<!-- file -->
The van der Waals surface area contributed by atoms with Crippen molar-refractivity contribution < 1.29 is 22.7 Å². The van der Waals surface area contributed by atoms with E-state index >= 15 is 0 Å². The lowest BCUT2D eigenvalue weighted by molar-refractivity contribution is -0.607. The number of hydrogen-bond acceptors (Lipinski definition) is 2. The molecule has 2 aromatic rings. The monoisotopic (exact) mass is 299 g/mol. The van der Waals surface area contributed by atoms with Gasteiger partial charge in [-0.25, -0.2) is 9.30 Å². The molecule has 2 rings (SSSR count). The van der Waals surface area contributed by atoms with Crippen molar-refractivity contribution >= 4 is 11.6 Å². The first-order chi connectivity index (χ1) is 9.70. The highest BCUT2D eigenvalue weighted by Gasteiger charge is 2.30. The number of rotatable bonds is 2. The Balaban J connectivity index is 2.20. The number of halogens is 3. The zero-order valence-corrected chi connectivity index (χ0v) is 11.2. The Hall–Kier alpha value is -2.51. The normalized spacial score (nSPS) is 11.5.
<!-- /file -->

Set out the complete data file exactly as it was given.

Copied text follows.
The van der Waals surface area contributed by atoms with Crippen molar-refractivity contribution < 1.29 is 22.7 Å². The van der Waals surface area contributed by atoms with E-state index >= 15 is 0 Å². The lowest BCUT2D eigenvalue weighted by molar-refractivity contribution is -0.607. The number of hydrogen-bond acceptors (Lipinski definition) is 2. The molecule has 2 aromatic rings. The monoisotopic (exact) mass is 299 g/mol. The van der Waals surface area contributed by atoms with Gasteiger partial charge in [-0.25, -0.2) is 9.30 Å². The molecule has 2 rings (SSSR count). The van der Waals surface area contributed by atoms with Crippen molar-refractivity contribution >= 4 is 11.6 Å². The first-order chi connectivity index (χ1) is 9.70. The highest BCUT2D eigenvalue weighted by Gasteiger charge is 2.30. The number of rotatable bonds is 2. The Balaban J connectivity index is 2.20. The number of halogens is 3. The zero-order valence-corrected chi connectivity index (χ0v) is 11.2. The Hall–Kier alpha value is -2.51. The normalized spacial score (nSPS) is 11.5.